Knowing the way our political press works, it's easy to predict that Barack Obama's presidency is just about over. Journalists will soon treat him as the lamest of lame ducks, and suggest nothing consequential will happen in the last two years of his presidency. Instead, they'll obsess over who will come next.
So the timing is perfect for Rolling Stone magazine to reassert itself as Obama's most shameless house organ. They've published a 4,000-word tribute by liberal New York Times columnist Paul Krugman insisting that "Obama has emerged as one of the most consequential and, yes, successful presidents in American history."
The 2008 parade of flattery and flim-flam is over, and Krugman lamented the cable-news channels are clogged with "endless talk about a rudderless, stalled administration, maybe even about a failed presidency." For Krugman, everything begins and ends with Obamacare, that "landmark achievement" that is now succeeding beyond any original estimates. Pay no attention to the polls, he says. That's no measurement of Obama's legacy.
It's awfully hard not to see this and think of how delusional the left thought it was for Bush and his supporters to say his polls didn't matter, and his legacy would look better in the long run. How delusional does it look for Obama to be painted as a wildly successful president?
First, it's important to forget the reality that the American public has never favored Obamacare, even when Democrats originally shoved it through Congress, lying all the way about how it wouldn't show disrespect to Catholic and pro-life consciences. In mid-October, NBC News found it underwater (36 percent approve, 48 disapprove), and so did Fox News (39-53).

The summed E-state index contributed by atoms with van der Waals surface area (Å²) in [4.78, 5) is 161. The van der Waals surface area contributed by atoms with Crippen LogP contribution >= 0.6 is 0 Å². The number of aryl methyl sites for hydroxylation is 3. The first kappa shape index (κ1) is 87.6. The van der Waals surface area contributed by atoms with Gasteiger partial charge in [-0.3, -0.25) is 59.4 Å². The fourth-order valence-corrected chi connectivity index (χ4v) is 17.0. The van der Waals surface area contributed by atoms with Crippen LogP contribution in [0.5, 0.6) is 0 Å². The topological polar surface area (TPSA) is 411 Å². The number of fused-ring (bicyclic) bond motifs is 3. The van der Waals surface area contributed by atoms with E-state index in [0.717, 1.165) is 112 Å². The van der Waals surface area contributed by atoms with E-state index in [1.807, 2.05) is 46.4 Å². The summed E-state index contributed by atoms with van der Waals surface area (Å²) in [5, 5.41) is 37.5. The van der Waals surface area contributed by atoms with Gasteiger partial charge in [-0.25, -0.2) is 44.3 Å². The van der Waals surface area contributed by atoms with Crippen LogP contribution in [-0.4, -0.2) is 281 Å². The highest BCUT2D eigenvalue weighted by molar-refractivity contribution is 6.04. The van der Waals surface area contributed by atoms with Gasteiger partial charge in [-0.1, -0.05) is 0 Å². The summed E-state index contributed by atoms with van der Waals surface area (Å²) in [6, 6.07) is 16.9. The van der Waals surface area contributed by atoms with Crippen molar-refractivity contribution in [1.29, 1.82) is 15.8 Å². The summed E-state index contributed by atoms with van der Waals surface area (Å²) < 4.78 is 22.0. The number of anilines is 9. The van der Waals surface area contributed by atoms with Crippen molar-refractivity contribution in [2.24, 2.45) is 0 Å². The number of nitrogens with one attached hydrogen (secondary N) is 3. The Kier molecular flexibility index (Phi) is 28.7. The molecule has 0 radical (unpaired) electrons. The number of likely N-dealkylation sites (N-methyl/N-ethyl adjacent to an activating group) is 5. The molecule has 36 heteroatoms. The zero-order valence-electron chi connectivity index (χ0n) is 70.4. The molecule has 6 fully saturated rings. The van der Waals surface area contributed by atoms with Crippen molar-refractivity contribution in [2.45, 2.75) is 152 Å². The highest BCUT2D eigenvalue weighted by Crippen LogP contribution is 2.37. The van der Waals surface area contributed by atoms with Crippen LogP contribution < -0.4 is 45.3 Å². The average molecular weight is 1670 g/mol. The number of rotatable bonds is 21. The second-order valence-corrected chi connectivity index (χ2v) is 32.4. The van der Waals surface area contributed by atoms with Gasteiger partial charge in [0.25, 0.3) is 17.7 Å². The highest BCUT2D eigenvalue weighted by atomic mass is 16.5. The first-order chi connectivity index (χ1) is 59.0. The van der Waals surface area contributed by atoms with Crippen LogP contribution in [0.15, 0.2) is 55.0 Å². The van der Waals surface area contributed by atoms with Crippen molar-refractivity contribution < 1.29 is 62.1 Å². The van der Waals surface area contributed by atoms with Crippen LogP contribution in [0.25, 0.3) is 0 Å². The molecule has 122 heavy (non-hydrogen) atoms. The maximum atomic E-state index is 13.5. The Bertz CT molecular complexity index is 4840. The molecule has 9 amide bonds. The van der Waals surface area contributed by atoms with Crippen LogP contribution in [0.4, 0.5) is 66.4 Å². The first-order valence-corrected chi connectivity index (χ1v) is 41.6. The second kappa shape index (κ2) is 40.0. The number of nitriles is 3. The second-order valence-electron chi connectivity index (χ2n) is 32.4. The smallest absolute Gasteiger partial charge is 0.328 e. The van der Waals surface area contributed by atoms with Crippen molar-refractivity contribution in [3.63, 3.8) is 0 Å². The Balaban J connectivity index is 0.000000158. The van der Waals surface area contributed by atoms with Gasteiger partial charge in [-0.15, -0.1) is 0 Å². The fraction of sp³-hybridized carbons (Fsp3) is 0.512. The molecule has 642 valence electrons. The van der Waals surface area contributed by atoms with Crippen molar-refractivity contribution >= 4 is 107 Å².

NPR anchor Robert Siegel lamented to Krugman that Obamacare should be popular, but isn't: "Obamacare -- health reform -- the biggest social benefit in decades, as you said, is actually more unpopular than the president is. Shouldn't a major benefit be welcomed by the public that it's been created to serve?"
Krugman not only proclaimed that Obamacare is a "major policy success story." In ABC and NPR interviews, he suggested Obama is a more successful, more transformational president than Ronald Reagan, because Reagan never shredded the welfare state and Social Security. Obama added another entitlement, so in Liberal Land, he deserves a spot on the socialist Mount Rushmore with FDR and LBJ.
Second, it's important to ignore the papers. On Oct. 18, Krugman's New York Times reported on Americans "unable to meet the deductible or the doctor." The story began with Patricia Wanderlich, an Obamacare policy holder after she suffered a brain hemorrhage in 2011, and has a second aneurysm worth monitoring. "But her new plan has a $6,000 annual deductible, meaning that Wanderlich, who works part-time at a landscaping company outside Chicago, has to pay for most of her medical services up to that amount. She is skipping this year's brain scan and hoping for the best."
Krugman has always been blind to such anecdotes. He infamously denounced the "myth" of health care access denied in the United Kingdom: "In Britain, the government itself runs the hospitals and employs the doctors. We've all heard scare stories about how that works in practice; these stories are false."
New York Times pundits used to joke that the White House projected a fantasy opposed to the "reality-based community" in the media. When Paul Krugman declares across the media that Obama is already a more successful, transformational president than Reagan, he's certainly started a fantasy-based community.